Sunday, April 19, 2015

Pete Giles (Unseen Terror, Azag-Thoth, Insight, Scalplock, etc.) interview

Here's an interview with Pete Giles. That's probably not a household name for most hardcore punk fans, but Pete was the bassist or guitarist in such bands as Unseen Terror, Azag-Thoth, Insight, Antichrist, Harmony As One, and others. With the exception of Unseen Terror, most of those bands are not the most well known either. But it's Pete's proximity and associations with the main players in bands such as Napalm Death, Heresy, Sacrilege, and many others is what makes his anecdotes and insight so interesting. And he was willing to recount them candidly, undiluted, and with complete honesty. If you were to draw a family tree of all the British bands 1985-1992 that all shared members, Pete would be all over it.

Starting in Antichrist, who were one of the absolute earliest extreme metal bands to come from England, Pete was involved right from the get go. Even though he doesn't play on their only recorded songs, two tracks on the "The Bailey Brothers Present Diminished Responsibility" compilation LP, Antichrist are both excellent and important for their contribution in ushering in the new era. Pete was also in Azag-Thoth who were another one of the earliest extreme metal bands from the UK, and are surely familiar to tape traders and fanatics of the time period. Azag-Thoth featured both Shane Embury and Wayne Aston from Warhammer (widely acknowledged as the first UK band to play death metal) while Shane was playing in Napalm Death at the same time.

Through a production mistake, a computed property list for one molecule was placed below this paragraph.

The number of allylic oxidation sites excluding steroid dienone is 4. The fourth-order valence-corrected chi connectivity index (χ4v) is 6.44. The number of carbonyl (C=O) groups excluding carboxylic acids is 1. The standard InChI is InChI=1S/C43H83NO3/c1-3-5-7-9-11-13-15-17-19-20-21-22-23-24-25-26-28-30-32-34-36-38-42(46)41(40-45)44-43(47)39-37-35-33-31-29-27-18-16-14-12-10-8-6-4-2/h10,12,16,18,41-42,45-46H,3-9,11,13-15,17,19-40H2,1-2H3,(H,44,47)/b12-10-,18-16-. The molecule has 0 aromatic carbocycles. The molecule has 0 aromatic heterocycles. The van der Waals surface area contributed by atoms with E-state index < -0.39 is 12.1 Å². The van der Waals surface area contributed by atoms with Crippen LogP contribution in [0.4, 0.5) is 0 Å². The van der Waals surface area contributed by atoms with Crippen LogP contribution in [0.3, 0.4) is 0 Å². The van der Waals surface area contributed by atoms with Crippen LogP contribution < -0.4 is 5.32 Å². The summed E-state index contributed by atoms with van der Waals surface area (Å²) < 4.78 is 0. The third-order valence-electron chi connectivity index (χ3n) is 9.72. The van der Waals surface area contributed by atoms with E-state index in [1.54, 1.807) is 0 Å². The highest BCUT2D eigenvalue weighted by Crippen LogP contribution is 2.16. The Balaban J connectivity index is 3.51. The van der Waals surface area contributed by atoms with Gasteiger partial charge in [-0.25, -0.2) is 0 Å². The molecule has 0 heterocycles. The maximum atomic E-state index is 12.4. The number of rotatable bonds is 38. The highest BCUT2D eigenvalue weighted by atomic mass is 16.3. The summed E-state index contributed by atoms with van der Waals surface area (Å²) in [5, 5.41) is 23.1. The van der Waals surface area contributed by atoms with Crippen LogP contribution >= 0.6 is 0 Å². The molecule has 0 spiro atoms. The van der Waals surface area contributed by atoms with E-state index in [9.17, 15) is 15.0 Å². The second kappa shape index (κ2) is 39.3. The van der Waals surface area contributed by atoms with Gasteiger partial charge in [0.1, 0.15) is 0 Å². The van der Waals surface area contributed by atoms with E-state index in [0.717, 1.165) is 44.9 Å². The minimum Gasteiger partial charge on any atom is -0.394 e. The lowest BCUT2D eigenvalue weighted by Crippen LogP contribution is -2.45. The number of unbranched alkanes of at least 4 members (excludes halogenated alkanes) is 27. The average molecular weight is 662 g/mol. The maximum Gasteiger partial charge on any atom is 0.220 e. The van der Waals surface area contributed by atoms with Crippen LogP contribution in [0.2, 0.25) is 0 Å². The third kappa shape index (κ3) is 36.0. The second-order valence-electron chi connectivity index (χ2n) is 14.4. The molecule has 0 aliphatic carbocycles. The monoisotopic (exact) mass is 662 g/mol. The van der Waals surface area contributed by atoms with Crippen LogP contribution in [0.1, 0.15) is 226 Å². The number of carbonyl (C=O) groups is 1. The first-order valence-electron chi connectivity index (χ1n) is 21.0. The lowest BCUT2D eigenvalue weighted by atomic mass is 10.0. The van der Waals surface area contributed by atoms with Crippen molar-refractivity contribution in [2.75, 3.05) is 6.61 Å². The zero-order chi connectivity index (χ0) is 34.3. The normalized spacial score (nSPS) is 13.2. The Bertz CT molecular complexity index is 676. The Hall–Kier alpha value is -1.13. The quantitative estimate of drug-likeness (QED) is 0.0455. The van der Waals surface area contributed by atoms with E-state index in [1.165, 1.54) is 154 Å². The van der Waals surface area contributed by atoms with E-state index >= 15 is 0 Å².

After Azag-Thoth came to a close, Pete teamed up with Shane Embury again in Unseen Terror along with Mitch Dickinson (Antichrist, Sacrilege, Heresy, etc.). Mick Harris (Napalm Death, Doom, Extreme Noise Terror) also did time in Unseen Terror as well. In more recent years, Pete has played in Flyblown (who released a split 7" with Disclose from Japan) and Realities of War (a Discharge influenced band with one EP). Needless to say, Pete has a ton of anecdotal information to share, and his experiences documented in the interview below make for a great read.

This interview was conducted as a co-interview with my buddy Alan from the Glorious Times book and blog. His blog can be seen here: . If you haven't checked out the Glorious Times book, i can't recommend it highly enough. It documents what i would describe as the "tape trading and fanzine years" of the burgeoning international death metal scene -- basically 1985 through the early '90s. There's a wealth of excellent information contained within it, interesting first hand accounts, unpublished photos, and more than enough cross appeal and coverage of hardcore punk (Cryptic Slaughter, Massappeal, Napalm Death, Terrorain, Unseen Terror, and more) to make it a necessity to check out. So thanks to Alan for all his help!